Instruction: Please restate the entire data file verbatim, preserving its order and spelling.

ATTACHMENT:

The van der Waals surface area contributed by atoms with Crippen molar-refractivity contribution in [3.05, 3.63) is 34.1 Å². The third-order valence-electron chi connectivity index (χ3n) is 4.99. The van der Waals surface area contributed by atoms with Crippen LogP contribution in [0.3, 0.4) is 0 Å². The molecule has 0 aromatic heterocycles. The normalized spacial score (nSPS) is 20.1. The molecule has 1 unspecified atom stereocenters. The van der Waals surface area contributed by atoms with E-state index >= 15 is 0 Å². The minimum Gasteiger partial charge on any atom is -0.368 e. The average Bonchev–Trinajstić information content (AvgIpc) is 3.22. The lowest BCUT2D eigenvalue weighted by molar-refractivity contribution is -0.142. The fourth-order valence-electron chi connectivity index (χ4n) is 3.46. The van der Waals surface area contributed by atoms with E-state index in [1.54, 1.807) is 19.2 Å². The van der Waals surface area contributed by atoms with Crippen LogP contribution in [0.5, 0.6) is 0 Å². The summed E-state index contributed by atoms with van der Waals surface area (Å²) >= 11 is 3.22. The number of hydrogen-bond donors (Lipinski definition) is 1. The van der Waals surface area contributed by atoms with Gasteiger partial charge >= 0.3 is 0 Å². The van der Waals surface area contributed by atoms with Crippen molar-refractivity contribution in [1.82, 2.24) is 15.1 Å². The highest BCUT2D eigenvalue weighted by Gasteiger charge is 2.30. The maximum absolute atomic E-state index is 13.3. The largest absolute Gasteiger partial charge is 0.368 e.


The van der Waals surface area contributed by atoms with Crippen molar-refractivity contribution in [3.05, 3.63) is 34.1 Å². The third-order valence-electron chi connectivity index (χ3n) is 4.99. The van der Waals surface area contributed by atoms with Crippen LogP contribution in [0.3, 0.4) is 0 Å². The molecule has 0 aromatic heterocycles. The normalized spacial score (nSPS) is 20.1. The molecule has 1 unspecified atom stereocenters. The van der Waals surface area contributed by atoms with E-state index >= 15 is 0 Å². The minimum Gasteiger partial charge on any atom is -0.368 e. The average Bonchev–Trinajstić information content (AvgIpc) is 3.22. The lowest BCUT2D eigenvalue weighted by molar-refractivity contribution is -0.142. The fourth-order valence-electron chi connectivity index (χ4n) is 3.46. The van der Waals surface area contributed by atoms with E-state index in [1.54, 1.807) is 19.2 Å². The van der Waals surface area contributed by atoms with Crippen LogP contribution in [0.5, 0.6) is 0 Å². The summed E-state index contributed by atoms with van der Waals surface area (Å²) >= 11 is 3.22. The number of hydrogen-bond donors (Lipinski definition) is 1. The van der Waals surface area contributed by atoms with Gasteiger partial charge >= 0.3 is 0 Å². The van der Waals surface area contributed by atoms with Crippen molar-refractivity contribution in [1.82, 2.24) is 15.1 Å². The highest BCUT2D eigenvalue weighted by Gasteiger charge is 2.30. The maximum absolute atomic E-state index is 13.3. The largest absolute Gasteiger partial charge is 0.368 e.